Next, explore the exhibit “A Window to the Past,” where you can actually enter and investigate a cross-section of the mound. Here, visitors view layers of ancient shells and artifacts behind a glass wall. This exhibit is a standout and should not be missed.
As you tour, admire the local plant life along the trails and the Butterfly Garden and Butterfly House. It’s those native plants which bring the butterflies in.
Opened in the fall of 2020, The Butterfly House is one of the most popular attractions at Marie Selby Botanical Gardens Historic Spanish Point Campus. Visitors can get up close to meet numerous species of Florida butterflies including the Zebra Longwing, Malachite, and Julia, and learn about the plants that attract them. Florida is home to more butterfly species than any state east of the Mississippi River.
Stop at the Guptill House, an authentic pioneer home circa 1901, for a tour. Visit the nearby Pioneer Boat Yard, where volunteers handcraft period boats.
Walking Tours led by trained docents cover about 1.25 miles long. Boat tours are now available to discover both Selby properties on “Magic,” the pioneer-era replica boat similar to one John Webb used.
Bertha Palmer’s Jungle Walk is one of the gardens open to explore. It’s filled with native trees and plants and a cement aqueduct Palmer had constructed around the ceremonial midden bringing water from a fresh spring to her plants. The trickling sound coming off the trough was soothing, and the structure was a marvel of engineering.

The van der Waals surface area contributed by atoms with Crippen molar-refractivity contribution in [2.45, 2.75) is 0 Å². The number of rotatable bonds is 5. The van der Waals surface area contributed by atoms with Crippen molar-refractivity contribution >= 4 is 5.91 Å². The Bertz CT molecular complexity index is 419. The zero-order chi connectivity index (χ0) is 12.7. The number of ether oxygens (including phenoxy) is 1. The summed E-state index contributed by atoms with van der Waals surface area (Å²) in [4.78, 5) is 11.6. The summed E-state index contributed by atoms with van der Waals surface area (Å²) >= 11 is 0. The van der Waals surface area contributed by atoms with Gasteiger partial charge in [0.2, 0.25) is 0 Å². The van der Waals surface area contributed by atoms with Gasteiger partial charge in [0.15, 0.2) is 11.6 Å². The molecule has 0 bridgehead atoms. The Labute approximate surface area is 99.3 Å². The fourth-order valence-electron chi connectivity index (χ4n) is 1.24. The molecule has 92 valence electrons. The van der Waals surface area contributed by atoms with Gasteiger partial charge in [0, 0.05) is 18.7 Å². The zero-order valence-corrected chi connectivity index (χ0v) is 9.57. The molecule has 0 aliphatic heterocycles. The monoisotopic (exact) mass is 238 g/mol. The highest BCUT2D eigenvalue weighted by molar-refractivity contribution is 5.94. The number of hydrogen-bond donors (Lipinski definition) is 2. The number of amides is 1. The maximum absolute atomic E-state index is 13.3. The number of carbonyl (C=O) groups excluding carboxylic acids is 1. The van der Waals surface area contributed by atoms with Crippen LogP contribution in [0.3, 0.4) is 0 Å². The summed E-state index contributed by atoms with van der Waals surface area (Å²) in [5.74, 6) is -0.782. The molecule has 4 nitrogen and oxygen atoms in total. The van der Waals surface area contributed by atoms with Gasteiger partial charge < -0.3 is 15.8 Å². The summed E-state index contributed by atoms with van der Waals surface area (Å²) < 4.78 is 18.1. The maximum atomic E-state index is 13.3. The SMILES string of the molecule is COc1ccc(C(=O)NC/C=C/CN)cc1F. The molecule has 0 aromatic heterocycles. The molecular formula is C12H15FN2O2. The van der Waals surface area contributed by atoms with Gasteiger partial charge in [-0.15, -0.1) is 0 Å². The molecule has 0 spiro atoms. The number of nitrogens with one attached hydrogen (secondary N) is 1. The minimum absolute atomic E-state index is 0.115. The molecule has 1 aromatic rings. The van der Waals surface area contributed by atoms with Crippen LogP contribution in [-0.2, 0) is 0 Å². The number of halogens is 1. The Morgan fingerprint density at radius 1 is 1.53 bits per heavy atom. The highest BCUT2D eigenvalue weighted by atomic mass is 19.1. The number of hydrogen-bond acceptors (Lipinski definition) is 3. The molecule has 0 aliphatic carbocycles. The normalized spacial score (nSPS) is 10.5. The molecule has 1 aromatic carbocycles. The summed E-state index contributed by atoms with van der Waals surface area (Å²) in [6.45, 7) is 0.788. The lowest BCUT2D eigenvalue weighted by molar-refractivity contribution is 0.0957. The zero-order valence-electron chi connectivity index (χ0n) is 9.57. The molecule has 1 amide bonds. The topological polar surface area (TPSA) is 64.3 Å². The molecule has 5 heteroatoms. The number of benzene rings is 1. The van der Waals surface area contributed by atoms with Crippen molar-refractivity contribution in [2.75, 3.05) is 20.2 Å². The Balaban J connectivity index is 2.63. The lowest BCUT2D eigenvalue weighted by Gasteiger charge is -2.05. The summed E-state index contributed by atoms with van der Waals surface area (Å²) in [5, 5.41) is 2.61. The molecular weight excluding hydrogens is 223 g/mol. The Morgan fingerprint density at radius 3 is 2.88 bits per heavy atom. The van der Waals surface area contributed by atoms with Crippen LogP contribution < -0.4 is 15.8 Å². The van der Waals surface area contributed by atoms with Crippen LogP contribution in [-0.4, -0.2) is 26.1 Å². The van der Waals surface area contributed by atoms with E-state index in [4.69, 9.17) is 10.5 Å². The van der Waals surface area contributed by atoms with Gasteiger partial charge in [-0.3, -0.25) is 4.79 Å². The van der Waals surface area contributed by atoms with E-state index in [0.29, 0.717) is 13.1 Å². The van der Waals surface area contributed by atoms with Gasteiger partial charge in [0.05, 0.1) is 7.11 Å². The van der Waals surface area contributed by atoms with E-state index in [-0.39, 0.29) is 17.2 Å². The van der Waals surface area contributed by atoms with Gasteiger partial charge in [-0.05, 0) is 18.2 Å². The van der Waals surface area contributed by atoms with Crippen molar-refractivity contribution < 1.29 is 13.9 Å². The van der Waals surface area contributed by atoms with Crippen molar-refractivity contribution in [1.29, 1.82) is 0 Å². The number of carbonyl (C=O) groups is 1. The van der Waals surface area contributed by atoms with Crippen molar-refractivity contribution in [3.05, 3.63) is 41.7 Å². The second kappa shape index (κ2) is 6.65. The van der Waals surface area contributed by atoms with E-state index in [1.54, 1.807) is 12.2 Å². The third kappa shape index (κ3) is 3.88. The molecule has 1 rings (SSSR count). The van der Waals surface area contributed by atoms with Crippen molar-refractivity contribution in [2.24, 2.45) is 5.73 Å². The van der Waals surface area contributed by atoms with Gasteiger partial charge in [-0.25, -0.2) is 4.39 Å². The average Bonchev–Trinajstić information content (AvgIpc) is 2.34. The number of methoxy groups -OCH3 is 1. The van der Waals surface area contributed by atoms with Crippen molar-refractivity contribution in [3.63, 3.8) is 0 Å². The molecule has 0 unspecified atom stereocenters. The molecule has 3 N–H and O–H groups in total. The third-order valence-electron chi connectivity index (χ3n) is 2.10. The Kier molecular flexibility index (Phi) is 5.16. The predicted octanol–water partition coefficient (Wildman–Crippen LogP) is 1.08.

Marie Selby Botanical Gardens Historic Spanish Point Campus is a fantastic experience for any history lover, outdoor enthusiast, butterfly chaser or gardener.
Important Visitor Tips
- Comfortable shoes and clothing are recommended as the Marie Selby Botanical Gardens Historic Spanish Point Campus covers 30 acres and the exhibits are mostly outdoors.
- Wear a hat and apply sunscreen and insect repellent depending on the weather and season.
- If visiting in the summer, check the forecast for rain and plan accordingly.
- Outside food is not permitted, but Michael’s On East at White Cottage offers snacks, drinks, and sandwiches that can be enjoyed indoors or outdoors, complete with bay views.
- Most trails are wheelchair-accessible, and service dogs are permitted on the property. Check the website for specific parking and accessibility questions.
Historic Spanish Fort Hours and Ticket information
Historic Spanish Point (401 North Tamiami Trail, Osprey, FL) is open daily from 10AM to 5PM, Thanksgiving Day from 10AM to 3PM, Christmas Eve from 10AM to 3PM and is closed Christmas Day.
Tickets are available for purchase onsite or online. General admission adult tickets are $16 with kids 5-17, $11 and under 5 free.Indigenous culturenature